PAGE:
1955 Mercedes-Benz 300 SL Gullwing
My philosophy is that it's better to explore life and make mistakes than to play it safe and not to explore at all. -Sophia Loren
Sophia Loren famously said she owed everything in her life to spaghetti. Honored on the American Film Institute's list of the 50 greatest screen legends of all time, Loren is the last surviving actress on the list. The Italian-born film star was the first person to receive an Academy Award in a foreign film for her performance in 1961's "Two Women."
This vivacious woman also had a soft spot for luxury cars, and owned some of the best movie star cars of all time. Among the stylish models were a Rolls-Royce Silver Cloud II, a Mercedes-Benz 450SEL 6.9, a Ferrari 275 GTS, and a 1955 Mercedes-Benz 300 SL Gullwing. She received the Gullwing from her film-producer husband, Carlo Ponti, and of all the cars in her stable, it attracted the most publicity as Loren was seen often in the driver's seat. In 1956, the stunning actress participated in Italy's "Rally del Cinema," a rally that featured Italian film stars.
1954 Cadillac Series 62 Convertible
Give a girl the right pair of shoes and she'll conquer the world. -Marilyn Monroe
Without a shadow of a doubt, Marilyn Monroe is the most iconic Hollywood legend, and there will never be another one like her. For most of her film career, Monroe fought tooth and nail to steer clear of sexy dumb-blonde roles but couldn't escape being typecast by studios. To evade the pandemonium in Tinseltown, Monroe once took an extended leave of absence and made a run for New York. Her versatile performance in "Some Like it Hot" (1959) made audiences across the globe laugh out loud.
Most people are probably in the know about the black 1956 Ford Thunderbird Monroe's photographer friend Milton H. Greene helped her acquire. However, no one ever talks about the fabulous 1954 Cadillac Series 62 Convertible she received as a payment for her appearance on CBS's "The Jack Benny Show" in 1953. Not surprisingly, Caddys were one of her preferred modes of transportation to be chauffeured in.
1934 Ford Roadster
I never go outside unless I look like Joan Crawford the movie star. If you want to see the girl next door, go next door. -Joan Crawford
Of Joan Crawford's illustrious filmography from 1925 to 1972, no one could forget her performance in "What Ever Happened to Baby Jane?" Starring opposite Bette Davis, whom Crawford was known to have a rivalry with, the film was a box office success and earned her critical acclaim.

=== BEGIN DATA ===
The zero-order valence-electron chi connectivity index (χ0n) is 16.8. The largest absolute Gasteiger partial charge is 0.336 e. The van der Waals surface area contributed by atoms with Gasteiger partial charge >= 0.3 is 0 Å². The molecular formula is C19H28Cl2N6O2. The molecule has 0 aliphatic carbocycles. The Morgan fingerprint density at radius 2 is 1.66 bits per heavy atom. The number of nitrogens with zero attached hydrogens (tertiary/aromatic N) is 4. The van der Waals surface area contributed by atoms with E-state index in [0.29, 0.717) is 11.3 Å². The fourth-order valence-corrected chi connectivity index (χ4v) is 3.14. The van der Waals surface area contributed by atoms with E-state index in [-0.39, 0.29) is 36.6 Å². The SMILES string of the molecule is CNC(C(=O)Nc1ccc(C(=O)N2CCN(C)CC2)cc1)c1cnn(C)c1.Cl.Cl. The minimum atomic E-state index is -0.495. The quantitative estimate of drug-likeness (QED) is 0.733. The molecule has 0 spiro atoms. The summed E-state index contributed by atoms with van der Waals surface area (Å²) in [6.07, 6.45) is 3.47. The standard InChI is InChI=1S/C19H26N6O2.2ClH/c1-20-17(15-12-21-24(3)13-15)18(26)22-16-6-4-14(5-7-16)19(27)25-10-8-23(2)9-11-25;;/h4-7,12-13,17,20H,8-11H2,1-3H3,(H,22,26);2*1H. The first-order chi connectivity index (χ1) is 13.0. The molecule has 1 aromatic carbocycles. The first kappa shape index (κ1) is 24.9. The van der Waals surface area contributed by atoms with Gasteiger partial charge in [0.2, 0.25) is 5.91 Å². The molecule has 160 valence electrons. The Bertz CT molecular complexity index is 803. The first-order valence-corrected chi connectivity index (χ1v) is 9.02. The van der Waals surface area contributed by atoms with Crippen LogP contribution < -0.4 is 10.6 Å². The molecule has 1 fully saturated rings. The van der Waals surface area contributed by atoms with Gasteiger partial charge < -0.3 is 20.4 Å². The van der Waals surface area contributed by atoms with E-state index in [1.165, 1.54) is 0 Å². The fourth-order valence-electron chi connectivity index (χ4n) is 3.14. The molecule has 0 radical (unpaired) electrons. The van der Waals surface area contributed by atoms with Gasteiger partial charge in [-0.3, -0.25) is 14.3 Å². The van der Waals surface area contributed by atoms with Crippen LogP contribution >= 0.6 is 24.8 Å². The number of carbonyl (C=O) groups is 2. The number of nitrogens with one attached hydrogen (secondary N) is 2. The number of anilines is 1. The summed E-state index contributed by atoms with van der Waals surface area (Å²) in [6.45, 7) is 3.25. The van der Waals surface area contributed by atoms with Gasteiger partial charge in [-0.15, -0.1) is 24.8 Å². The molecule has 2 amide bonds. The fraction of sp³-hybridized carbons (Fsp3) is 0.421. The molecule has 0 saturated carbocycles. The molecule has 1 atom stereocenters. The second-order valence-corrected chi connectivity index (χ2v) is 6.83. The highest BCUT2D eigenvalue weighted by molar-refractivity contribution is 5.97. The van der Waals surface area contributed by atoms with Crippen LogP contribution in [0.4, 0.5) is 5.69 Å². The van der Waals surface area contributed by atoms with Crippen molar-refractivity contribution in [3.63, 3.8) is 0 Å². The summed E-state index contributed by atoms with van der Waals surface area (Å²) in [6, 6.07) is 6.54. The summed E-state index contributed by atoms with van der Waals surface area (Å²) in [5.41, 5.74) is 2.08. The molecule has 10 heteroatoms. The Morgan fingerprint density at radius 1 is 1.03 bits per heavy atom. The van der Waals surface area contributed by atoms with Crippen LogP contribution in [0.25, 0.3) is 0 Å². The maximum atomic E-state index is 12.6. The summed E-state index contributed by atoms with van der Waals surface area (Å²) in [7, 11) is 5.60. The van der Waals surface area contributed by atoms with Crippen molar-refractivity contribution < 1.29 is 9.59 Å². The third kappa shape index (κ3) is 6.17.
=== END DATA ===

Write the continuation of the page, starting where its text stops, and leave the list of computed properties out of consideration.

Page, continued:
When it came to purchasing cars, Crawford wasted no time and quickly found comfort in the driver's seat of a variety of Ford models early in her career. Later on, though, she developed an inclination toward Cadillac, and part of her collection included a 1933 Cadillac V-16 Seven-Passenger Town Cabriolet by Fleetwood.
1954 Ferrari 375 MM Scaglietti Coupe
I've never sought success in order to get fame and money; it's the talent and the passion that count in success. -Ingrid Bergman
Three-time Academy Award winner and 1960 Hollywood Walk of Fame inductee, Ingrid Bergman, starred in one of the greatest films of all time, "Casablanca" (1943). An interesting fact about the movie is that during the shoot, Bergman's co-star Humphrey Bogart wore platform shoes that made him look taller since he was shorter than Bergman.
They say diamonds are a girl's best friend, but Bergman would beg to differ. When Italian film director Roberto Rossellini was romancing the dazzling Swede, he went all out and bought her a 1954 Ferrari 375 MM Scaglietti Coupe. Known as the "Bergman Coupe," Rossellini commissioned the one-off Ferrari for his bride to be, but whether or not Bergman drove it herself is up for debate. One of only five built for road use, the Pininfarina Ferrari 375 MM made its debut at the 1954 Paris Salon Auto Show.